When I was in training, attending surgeons regularly complained about the low quality of the residents they were teaching. Most didn’t recognize the changing landscape of medicine which, to be brutally honest, had been far from an abrupt shift and much more of a gradual evolution that they didn’t feel the need to accept or even acknowledge. Those attendings dedicated to medical education frequently tried to explain the changes and encourage open-mindedness about alterations to the status quo, but this has never been a strong point among the stereotypical surgeon, who would commonly instead complain about how things were different when they were in training.
During my residency, there was a requirement laid out by the Accreditation Council for Graduate Medical Education (ACGME) that trainees’ work hours be limited. This wasn’t done with the consent of trainees or residency programs, wasn’t established based on experimental evidence of improved patient outcomes or improved resident education, and wasn’t optional for residency programs that wished to continue their “accredited” status—a requirement for their graduates to become board certified, in turn a requirement for them to get a job. The residents were not given a choice in this change, but senior physicians blamed them for it, blamed their generation for choosing to implement rules that the residents neither chose nor implemented. When I trained, it was the new resident’s fault that the ACGME was attempting to correct problems that had been laid bare during the training of the very attending surgeons who were ridiculing the new rules.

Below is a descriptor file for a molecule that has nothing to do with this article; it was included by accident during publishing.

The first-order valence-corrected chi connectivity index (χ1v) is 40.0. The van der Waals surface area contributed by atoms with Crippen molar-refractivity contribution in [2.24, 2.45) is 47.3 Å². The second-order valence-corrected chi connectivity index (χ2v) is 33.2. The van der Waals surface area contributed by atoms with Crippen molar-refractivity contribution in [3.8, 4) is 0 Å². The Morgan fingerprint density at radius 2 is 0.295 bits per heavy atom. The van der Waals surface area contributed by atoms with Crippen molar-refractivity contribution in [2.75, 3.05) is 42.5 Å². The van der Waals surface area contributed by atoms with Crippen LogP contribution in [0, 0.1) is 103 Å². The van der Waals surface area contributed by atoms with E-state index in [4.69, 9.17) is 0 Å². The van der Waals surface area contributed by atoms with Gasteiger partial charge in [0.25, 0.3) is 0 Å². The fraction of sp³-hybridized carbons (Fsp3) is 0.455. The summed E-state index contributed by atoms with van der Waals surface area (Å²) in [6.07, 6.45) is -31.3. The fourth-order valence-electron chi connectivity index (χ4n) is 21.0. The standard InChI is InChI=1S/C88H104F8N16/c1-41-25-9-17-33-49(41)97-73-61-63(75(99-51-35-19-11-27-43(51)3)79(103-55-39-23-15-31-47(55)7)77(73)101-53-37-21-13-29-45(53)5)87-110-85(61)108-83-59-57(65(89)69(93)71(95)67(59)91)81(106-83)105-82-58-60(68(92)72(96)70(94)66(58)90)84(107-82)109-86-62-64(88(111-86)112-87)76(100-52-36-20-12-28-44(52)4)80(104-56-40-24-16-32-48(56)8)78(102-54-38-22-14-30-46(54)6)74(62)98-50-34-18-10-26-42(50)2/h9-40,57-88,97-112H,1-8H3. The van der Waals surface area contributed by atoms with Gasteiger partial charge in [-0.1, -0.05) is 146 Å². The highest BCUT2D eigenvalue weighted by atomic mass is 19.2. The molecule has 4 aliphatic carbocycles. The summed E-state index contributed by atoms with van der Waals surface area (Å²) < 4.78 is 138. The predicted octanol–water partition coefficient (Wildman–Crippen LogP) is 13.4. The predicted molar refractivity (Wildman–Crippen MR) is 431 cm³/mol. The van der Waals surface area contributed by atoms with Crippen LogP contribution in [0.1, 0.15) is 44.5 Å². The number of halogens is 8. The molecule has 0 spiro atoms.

My training was accompanied by these rules limiting monthly work hours and mandating time-off periods, but also by the dichotomous teaching that told us the rules were inviolable and that we were weak and useless if we didn’t violate them. Residents were chastised for failing to log their work hours and for accurately logging their work hours. Lying on the timesheet was a fireable offense, while following the work hour rules was enough to form a poor academic evaluation or recommendation. Residents were told they should value time away from the hospital to maintain “work-life balance” but that if they didn’t want to be in the operating room after they were told they had to leave, they would never be “good surgeons”.
When I trained, residents didn’t commune with one another; there was too much work to be done within a mandated fraction of each week to spend time in a lounge, to read and study together, to establish camaraderie, reliance, and trust. The number of admissions and discharges managed by each resident increased dramatically, the average level of patient illness increased dramatically, and the ability to longitudinally follow each patient’s hospital course nearly vanished, all related to the work hour rules, all of which were again blamed on the residents. Residents’ inability to provide the in-depth coverage and understanding of their patients’ needs expected by the attending surgeons was considered a failure of the resident, or, at best, of the resident’s “time management” skills rather than any systematic malfunction of a system the residents neither created nor had the power to change.